In the morning, we would get bagels from a bagel shop around the corner called “Bohemian Bagels.”  The name connotes Prague’s earliest beginnings as the Kingdom of Bohemia.  Since this was my first time outside of Italy since arriving in January, bagels were a much-needed breakfast food as they are rarely available in Rome.  I also saw the John Lennon Wall, a tribute that Prague citizens started after Lennon’s death for their love of the Beatles’ member.  I also walked across the magnificent Charles Bridge which has a statue that you are supposed to rub to ensure your return to Prague someday, and rub I did!  I would go back to Prague in a heartbeat, it is another city that you could spend weeks in and its beauty is unlike anything I’ve ever seen of its kind.  The pictures that I’ve posted  from the weekend on my Flickr account help explain the beauty and almost magical places that I saw better than the written word can.

This weekend, my study abroad adventure is taking me to the gorgeous island of Corfu, Greece, birthplace of Prince Phillip of England and also deeply connected to Greek mythology, namely the story of Poseidon.  This island is also a popular vacation get-away for Hollywood stars like Angelina Jolie and Brad Pitt.  It is a long, narrow island off the west coast of Greece, right across the sea from mainland Italy.  This will be my second trip to Greece, but my first to Corfu and this particular part of Greece.  After having seen pictures of my fellow API friends on their spring break trips to Greece, I am anxiously awaiting to touch down on this world-famous island and bask in the warm Greek sun which has been at the center of the culture there for thousands of years.  I look forward to experiencing all that the island has to offer and sharing it all with you, I still can’t imagine the amount of fun that lies in store on this picturesque Greek island.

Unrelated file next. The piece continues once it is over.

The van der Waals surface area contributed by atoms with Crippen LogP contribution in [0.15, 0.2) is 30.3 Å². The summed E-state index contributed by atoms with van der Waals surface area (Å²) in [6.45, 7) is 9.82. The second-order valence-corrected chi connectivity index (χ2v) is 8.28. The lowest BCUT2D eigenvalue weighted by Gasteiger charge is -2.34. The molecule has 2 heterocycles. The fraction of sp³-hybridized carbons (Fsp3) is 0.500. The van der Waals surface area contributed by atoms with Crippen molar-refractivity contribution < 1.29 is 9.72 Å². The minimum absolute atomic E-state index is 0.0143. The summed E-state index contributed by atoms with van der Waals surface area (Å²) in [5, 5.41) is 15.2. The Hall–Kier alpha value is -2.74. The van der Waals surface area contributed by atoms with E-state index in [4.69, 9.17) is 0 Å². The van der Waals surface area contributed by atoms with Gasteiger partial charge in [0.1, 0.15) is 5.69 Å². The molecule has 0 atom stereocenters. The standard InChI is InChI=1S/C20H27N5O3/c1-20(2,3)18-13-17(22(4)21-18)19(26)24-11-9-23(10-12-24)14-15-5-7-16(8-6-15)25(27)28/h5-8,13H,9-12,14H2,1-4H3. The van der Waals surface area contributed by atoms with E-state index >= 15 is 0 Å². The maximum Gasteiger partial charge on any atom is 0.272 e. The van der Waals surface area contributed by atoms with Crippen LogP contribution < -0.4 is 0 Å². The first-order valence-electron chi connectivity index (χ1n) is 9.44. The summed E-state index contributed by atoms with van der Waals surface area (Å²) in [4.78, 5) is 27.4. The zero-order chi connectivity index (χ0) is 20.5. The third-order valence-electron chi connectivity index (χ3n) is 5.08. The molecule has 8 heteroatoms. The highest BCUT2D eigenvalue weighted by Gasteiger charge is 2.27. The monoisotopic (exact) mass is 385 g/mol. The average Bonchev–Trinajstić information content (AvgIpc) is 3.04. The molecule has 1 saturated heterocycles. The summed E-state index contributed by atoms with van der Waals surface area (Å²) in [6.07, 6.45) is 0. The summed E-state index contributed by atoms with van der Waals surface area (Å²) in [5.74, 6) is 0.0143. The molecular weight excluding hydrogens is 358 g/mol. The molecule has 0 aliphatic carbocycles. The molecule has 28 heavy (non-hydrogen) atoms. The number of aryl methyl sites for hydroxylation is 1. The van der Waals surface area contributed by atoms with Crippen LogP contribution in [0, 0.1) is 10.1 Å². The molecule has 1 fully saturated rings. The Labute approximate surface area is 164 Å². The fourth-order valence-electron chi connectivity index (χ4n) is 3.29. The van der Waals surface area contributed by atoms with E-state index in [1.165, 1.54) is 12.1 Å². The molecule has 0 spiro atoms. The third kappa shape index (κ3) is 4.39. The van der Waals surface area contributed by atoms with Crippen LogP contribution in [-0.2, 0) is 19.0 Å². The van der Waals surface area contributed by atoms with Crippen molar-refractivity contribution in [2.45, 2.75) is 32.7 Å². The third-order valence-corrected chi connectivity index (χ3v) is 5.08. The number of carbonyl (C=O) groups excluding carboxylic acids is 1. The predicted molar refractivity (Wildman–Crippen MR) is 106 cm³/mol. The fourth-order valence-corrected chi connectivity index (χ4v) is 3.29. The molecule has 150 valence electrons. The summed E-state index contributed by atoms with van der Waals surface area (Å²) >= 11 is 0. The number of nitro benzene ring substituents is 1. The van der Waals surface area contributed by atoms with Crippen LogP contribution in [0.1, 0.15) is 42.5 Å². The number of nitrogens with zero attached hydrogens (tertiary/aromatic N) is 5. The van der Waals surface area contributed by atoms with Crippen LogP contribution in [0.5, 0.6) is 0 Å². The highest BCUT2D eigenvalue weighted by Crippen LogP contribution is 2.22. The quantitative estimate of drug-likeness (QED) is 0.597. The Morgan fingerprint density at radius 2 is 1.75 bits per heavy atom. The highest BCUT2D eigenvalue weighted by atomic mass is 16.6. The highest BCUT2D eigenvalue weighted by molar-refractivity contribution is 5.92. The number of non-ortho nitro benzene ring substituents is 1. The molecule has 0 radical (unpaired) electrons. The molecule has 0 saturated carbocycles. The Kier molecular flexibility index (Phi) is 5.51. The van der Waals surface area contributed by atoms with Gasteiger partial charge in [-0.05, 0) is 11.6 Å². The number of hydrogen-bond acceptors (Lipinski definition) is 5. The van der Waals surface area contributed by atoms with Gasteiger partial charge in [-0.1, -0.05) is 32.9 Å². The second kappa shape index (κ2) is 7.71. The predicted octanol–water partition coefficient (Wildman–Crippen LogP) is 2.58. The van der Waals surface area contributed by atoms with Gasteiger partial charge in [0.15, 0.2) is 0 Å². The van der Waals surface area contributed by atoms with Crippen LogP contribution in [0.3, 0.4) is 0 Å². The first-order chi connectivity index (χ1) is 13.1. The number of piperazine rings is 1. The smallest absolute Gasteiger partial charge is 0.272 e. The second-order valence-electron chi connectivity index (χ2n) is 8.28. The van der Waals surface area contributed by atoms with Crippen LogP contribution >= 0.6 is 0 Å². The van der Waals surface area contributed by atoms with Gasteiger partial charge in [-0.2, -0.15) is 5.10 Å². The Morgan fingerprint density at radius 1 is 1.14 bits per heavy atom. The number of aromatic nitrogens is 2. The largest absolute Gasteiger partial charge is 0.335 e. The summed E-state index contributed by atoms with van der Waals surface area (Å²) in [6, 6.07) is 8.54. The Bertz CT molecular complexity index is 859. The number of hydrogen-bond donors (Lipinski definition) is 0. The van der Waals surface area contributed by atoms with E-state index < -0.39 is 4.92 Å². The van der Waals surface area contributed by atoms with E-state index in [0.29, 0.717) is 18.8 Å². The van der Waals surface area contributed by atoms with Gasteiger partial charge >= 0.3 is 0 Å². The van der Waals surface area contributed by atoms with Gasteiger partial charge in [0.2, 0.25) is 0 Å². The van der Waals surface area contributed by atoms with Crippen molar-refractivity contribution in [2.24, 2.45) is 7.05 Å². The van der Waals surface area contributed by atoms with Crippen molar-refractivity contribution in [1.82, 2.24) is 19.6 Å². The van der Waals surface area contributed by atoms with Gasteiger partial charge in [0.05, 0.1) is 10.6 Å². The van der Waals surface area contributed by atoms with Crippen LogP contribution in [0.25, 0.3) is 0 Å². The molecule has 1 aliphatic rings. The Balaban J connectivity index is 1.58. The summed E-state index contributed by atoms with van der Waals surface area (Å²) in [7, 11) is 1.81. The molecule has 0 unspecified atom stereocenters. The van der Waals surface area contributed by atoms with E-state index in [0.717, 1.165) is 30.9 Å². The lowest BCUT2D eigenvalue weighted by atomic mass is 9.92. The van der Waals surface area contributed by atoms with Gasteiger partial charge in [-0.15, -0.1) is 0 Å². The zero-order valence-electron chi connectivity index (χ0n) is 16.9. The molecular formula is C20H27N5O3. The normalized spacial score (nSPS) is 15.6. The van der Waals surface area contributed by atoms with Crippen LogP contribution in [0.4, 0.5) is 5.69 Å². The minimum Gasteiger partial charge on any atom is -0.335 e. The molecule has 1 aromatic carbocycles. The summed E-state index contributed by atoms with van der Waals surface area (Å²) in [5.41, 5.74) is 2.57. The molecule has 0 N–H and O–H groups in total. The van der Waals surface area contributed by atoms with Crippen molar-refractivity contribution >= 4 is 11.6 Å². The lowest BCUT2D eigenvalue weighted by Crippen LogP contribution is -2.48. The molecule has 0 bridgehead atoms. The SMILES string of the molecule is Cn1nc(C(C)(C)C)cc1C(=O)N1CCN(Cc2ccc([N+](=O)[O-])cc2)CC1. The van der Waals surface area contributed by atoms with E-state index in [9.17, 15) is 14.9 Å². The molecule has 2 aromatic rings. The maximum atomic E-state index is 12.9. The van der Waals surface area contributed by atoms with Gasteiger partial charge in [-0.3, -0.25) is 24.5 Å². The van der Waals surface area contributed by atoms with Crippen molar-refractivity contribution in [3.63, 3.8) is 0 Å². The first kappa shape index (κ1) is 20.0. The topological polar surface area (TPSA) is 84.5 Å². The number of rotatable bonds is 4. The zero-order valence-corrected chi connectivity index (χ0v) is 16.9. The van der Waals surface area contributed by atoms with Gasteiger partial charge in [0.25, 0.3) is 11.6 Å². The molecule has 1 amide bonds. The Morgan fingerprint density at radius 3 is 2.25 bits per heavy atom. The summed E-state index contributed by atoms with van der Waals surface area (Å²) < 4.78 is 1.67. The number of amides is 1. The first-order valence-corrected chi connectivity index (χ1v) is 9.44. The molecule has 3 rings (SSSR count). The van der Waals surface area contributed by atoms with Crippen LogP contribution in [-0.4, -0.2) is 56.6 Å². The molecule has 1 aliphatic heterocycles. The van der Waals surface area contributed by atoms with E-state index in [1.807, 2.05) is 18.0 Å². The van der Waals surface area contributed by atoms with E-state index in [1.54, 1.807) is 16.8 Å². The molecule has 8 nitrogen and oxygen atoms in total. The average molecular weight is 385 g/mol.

Stay tuned for my other posts on Tivoli, Cinque Terre, and my spring break trip to Ireland.  I have all of the pictures that I have taken so far this semester up on Flickr with the exception of the last half of pictures from Ireland that I still need to post which I am hoping to put up tonight, check them out because they show rather than tell so much better than a blog post!

Advertisements

2 thoughts on “Czech-ing out Prague

Leave a Reply

Fill in your details below or click an icon to log in:

WordPress.com Logo

You are commenting using your WordPress.com account. Log Out / Change )

Twitter picture

You are commenting using your Twitter account. Log Out / Change )

Facebook photo

You are commenting using your Facebook account. Log Out / Change )

Google+ photo

You are commenting using your Google+ account. Log Out / Change )

Connecting to %s